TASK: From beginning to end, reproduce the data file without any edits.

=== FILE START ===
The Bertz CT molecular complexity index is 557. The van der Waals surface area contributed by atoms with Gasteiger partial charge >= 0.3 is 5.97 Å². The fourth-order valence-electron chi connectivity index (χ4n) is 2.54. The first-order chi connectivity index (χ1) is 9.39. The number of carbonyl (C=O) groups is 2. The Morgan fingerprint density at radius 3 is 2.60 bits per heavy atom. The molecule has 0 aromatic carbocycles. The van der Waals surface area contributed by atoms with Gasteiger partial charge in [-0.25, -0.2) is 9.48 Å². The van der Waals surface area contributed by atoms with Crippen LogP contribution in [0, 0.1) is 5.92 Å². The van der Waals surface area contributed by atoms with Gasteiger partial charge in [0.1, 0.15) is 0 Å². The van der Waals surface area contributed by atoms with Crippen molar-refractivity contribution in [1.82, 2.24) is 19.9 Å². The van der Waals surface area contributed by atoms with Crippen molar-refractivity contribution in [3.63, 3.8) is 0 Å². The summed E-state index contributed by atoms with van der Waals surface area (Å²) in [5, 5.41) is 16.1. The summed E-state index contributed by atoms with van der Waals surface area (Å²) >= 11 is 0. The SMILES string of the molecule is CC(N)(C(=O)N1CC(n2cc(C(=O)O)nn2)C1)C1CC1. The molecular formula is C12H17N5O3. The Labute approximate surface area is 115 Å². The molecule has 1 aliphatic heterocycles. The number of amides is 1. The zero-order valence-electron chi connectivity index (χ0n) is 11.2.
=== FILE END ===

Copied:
The Bertz CT molecular complexity index is 557. The van der Waals surface area contributed by atoms with Gasteiger partial charge >= 0.3 is 5.97 Å². The fourth-order valence-electron chi connectivity index (χ4n) is 2.54. The first-order chi connectivity index (χ1) is 9.39. The number of carbonyl (C=O) groups is 2. The Morgan fingerprint density at radius 3 is 2.60 bits per heavy atom. The molecule has 0 aromatic carbocycles. The van der Waals surface area contributed by atoms with Gasteiger partial charge in [-0.25, -0.2) is 9.48 Å². The van der Waals surface area contributed by atoms with Crippen LogP contribution in [0, 0.1) is 5.92 Å². The van der Waals surface area contributed by atoms with Gasteiger partial charge in [0.1, 0.15) is 0 Å². The van der Waals surface area contributed by atoms with Crippen molar-refractivity contribution in [1.82, 2.24) is 19.9 Å². The van der Waals surface area contributed by atoms with Crippen molar-refractivity contribution in [3.63, 3.8) is 0 Å². The summed E-state index contributed by atoms with van der Waals surface area (Å²) in [5, 5.41) is 16.1. The summed E-state index contributed by atoms with van der Waals surface area (Å²) >= 11 is 0. The SMILES string of the molecule is CC(N)(C(=O)N1CC(n2cc(C(=O)O)nn2)C1)C1CC1. The molecular formula is C12H17N5O3. The Labute approximate surface area is 115 Å². The molecule has 1 aliphatic heterocycles. The number of amides is 1. The zero-order valence-electron chi connectivity index (χ0n) is 11.2.